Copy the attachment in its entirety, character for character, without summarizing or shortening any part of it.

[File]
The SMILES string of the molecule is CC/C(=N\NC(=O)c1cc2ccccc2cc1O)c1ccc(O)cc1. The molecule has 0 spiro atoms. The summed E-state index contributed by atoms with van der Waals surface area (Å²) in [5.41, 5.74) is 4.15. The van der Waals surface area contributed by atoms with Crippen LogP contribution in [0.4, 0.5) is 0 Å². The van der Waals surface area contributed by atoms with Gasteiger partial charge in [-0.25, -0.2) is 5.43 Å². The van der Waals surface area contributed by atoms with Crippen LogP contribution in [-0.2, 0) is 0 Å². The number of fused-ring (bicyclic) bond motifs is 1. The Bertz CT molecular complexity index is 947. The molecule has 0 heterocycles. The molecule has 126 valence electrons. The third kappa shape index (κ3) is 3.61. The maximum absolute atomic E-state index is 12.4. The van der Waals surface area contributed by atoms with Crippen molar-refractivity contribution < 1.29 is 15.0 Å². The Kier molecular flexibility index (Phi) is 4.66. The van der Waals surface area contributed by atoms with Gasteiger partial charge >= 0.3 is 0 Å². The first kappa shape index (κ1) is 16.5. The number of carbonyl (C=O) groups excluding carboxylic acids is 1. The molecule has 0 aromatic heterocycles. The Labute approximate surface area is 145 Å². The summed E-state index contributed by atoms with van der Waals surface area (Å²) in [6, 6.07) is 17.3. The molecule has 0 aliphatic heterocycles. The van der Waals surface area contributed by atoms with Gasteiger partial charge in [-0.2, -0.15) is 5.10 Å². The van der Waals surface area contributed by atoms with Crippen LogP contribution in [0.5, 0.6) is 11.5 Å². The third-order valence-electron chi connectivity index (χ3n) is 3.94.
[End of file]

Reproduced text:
The SMILES string of the molecule is CC/C(=N\NC(=O)c1cc2ccccc2cc1O)c1ccc(O)cc1. The molecule has 0 spiro atoms. The summed E-state index contributed by atoms with van der Waals surface area (Å²) in [5.41, 5.74) is 4.15. The van der Waals surface area contributed by atoms with Crippen LogP contribution in [0.4, 0.5) is 0 Å². The van der Waals surface area contributed by atoms with Gasteiger partial charge in [-0.25, -0.2) is 5.43 Å². The van der Waals surface area contributed by atoms with Crippen LogP contribution in [-0.2, 0) is 0 Å². The number of fused-ring (bicyclic) bond motifs is 1. The Bertz CT molecular complexity index is 947. The molecule has 0 heterocycles. The molecule has 126 valence electrons. The third kappa shape index (κ3) is 3.61. The maximum absolute atomic E-state index is 12.4. The van der Waals surface area contributed by atoms with Crippen molar-refractivity contribution < 1.29 is 15.0 Å². The Kier molecular flexibility index (Phi) is 4.66. The van der Waals surface area contributed by atoms with Gasteiger partial charge >= 0.3 is 0 Å². The first kappa shape index (κ1) is 16.5. The number of carbonyl (C=O) groups excluding carboxylic acids is 1. The molecule has 0 aromatic heterocycles. The Labute approximate surface area is 145 Å². The summed E-state index contributed by atoms with van der Waals surface area (Å²) in [6, 6.07) is 17.3. The molecule has 0 aliphatic heterocycles. The van der Waals surface area contributed by atoms with Gasteiger partial charge in [-0.2, -0.15) is 5.10 Å². The van der Waals surface area contributed by atoms with Crippen LogP contribution in [0.5, 0.6) is 11.5 Å². The third-order valence-electron chi connectivity index (χ3n) is 3.94.